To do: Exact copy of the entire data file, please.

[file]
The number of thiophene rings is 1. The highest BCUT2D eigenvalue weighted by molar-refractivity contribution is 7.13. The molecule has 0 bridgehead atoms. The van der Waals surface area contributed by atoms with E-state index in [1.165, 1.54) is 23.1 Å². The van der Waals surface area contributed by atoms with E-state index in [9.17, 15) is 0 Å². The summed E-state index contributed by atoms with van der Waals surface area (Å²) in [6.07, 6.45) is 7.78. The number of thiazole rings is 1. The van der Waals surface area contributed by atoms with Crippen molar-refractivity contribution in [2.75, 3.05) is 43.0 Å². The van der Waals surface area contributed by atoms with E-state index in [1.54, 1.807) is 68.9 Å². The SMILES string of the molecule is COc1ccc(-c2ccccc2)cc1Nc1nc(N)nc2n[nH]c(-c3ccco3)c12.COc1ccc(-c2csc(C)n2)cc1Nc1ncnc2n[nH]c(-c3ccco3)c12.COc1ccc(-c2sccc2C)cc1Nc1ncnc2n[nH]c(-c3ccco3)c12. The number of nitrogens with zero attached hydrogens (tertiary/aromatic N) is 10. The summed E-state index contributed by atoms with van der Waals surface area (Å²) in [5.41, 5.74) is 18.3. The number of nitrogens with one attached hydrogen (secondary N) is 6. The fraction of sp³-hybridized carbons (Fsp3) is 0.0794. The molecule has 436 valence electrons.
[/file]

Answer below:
The number of thiophene rings is 1. The highest BCUT2D eigenvalue weighted by molar-refractivity contribution is 7.13. The molecule has 0 bridgehead atoms. The van der Waals surface area contributed by atoms with E-state index in [1.165, 1.54) is 23.1 Å². The van der Waals surface area contributed by atoms with E-state index in [9.17, 15) is 0 Å². The summed E-state index contributed by atoms with van der Waals surface area (Å²) in [6.07, 6.45) is 7.78. The number of thiazole rings is 1. The van der Waals surface area contributed by atoms with Crippen molar-refractivity contribution in [2.75, 3.05) is 43.0 Å². The van der Waals surface area contributed by atoms with E-state index in [1.54, 1.807) is 68.9 Å². The SMILES string of the molecule is COc1ccc(-c2ccccc2)cc1Nc1nc(N)nc2n[nH]c(-c3ccco3)c12.COc1ccc(-c2csc(C)n2)cc1Nc1ncnc2n[nH]c(-c3ccco3)c12.COc1ccc(-c2sccc2C)cc1Nc1ncnc2n[nH]c(-c3ccco3)c12. The number of nitrogens with zero attached hydrogens (tertiary/aromatic N) is 10. The summed E-state index contributed by atoms with van der Waals surface area (Å²) in [5.41, 5.74) is 18.3. The number of nitrogens with one attached hydrogen (secondary N) is 6. The fraction of sp³-hybridized carbons (Fsp3) is 0.0794. The molecule has 436 valence electrons.